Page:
I was brought up in a society where you could not touch what you were not going to buy. As a child, I could not grab a chocolate and put it back, or touch clothes at a boutique, specially, white ones. I had to learn very early on to keep my hands away from anything or scolding would ensue, and store workers and owners would fulminate my parents and me with their mean looks, and sometimes even words. So, I am still surprised at all the displays at food and department stores, strategically placed, so little fingers will actually grab the candy, chocolates, gum, toys, basically, anything, and beg their parent, guardian, or anyone accompanying them, to spend more and more. Even though there is the downside of hurting your wallet because of this “in your face” availability of consumer goods, one can also use it to entertain children without spending much, particularly, at department stores.
My three year old loves to enter the world of department stores… or, maybe, it is just any store which holds good hiding places… Just a couple of days ago, my husband decided to go shopping for some shirts and pants, and Santiago and I chose to go along. From the get go, my boy was in heaven: so many clothes to hide in! As my husband proceeded to try on several items, Santiago and I played a “not very obvious form” of hide-and-seek. I would close my eyes and he would walk to one of the round clothing displays. Then, he would find his way to the middle, sit on the floor, and call out that I could now begin my search. I would walk around two or three displays, as if completely unaware of his location, until I would decide to find him and tickle him. We must have spent over half an hour in the same exact section, but Santiago did not become upset at any moment. He was truly entertained by the simple game.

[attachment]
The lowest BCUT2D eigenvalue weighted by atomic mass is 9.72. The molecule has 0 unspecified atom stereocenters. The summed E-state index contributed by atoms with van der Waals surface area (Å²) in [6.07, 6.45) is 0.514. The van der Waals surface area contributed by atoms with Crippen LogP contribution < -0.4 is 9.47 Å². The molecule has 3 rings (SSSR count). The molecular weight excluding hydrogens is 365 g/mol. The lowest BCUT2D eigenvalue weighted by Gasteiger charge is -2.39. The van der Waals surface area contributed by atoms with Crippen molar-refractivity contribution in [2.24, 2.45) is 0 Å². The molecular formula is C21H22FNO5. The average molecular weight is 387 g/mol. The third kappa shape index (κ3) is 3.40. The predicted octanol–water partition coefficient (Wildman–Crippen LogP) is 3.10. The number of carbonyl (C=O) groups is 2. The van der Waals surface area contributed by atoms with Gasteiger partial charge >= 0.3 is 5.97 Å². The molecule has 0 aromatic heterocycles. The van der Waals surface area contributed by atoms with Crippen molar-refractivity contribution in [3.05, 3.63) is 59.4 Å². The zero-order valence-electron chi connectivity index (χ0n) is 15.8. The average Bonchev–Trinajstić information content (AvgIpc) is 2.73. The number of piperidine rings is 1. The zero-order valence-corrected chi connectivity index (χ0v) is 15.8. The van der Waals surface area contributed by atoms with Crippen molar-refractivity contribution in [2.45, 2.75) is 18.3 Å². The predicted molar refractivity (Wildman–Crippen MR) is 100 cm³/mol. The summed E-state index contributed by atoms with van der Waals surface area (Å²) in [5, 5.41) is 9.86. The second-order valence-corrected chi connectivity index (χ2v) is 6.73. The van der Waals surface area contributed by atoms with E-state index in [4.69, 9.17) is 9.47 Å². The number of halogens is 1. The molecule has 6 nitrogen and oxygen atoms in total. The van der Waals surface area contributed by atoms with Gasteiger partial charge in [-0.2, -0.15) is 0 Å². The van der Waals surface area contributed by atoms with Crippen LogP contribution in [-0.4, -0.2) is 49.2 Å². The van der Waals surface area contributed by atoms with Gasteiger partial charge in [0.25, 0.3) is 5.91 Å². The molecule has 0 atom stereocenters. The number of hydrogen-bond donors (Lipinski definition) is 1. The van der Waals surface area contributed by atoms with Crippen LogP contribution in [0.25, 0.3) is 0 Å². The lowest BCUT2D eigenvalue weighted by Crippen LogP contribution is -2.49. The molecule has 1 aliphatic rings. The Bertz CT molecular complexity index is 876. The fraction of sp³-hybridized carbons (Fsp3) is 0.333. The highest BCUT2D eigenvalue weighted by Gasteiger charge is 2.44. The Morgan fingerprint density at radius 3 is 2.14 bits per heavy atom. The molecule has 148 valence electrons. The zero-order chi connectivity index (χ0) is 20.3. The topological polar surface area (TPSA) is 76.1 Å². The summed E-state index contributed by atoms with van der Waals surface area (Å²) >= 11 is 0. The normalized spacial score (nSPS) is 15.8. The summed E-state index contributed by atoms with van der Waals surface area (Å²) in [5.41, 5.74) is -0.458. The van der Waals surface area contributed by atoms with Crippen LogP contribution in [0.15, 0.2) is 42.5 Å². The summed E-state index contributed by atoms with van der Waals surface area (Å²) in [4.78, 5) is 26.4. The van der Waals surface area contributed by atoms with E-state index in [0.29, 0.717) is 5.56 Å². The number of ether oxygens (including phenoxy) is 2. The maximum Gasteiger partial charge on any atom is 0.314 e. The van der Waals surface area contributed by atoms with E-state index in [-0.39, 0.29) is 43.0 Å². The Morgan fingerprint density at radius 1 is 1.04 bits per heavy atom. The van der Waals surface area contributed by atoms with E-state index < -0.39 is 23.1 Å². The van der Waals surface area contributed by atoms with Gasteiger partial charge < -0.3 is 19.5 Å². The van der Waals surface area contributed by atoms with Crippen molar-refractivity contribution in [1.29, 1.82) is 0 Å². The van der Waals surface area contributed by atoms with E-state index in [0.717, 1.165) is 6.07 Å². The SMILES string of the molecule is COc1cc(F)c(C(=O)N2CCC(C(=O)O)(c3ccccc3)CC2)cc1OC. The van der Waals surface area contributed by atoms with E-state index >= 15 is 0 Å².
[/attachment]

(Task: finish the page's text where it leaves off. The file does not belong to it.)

Santiago is my fourth child and, I believe, I have finally learned to relax a bit with the kids and to realize that if they have a good time, I will as well. Had I become impatient with Santiago, I can assume he would have resorted to crying, and our outing with my husband would have been ruined. By allowing a little healthy silliness, everyone stayed calm, and we even went on to buy some sugary cinnamon sticks. Am I trying to convince parents to allow children to play and roam freely in stores? Of course not! One must be aware of what is appropriate to do when, where, and with whom. But, if the noise level is acceptable, no one is getting hurt, nothing is getting damaged, your child is being cooperative, and you are pleasantly involved in your child’s silliness, why try the hard road? Why insist that your child sit in the buggy or hold your hand while tears run down his/her face? Why yell at your little one because s/he likes to play peek-a-boo with you while you are trying to find the correct sock size?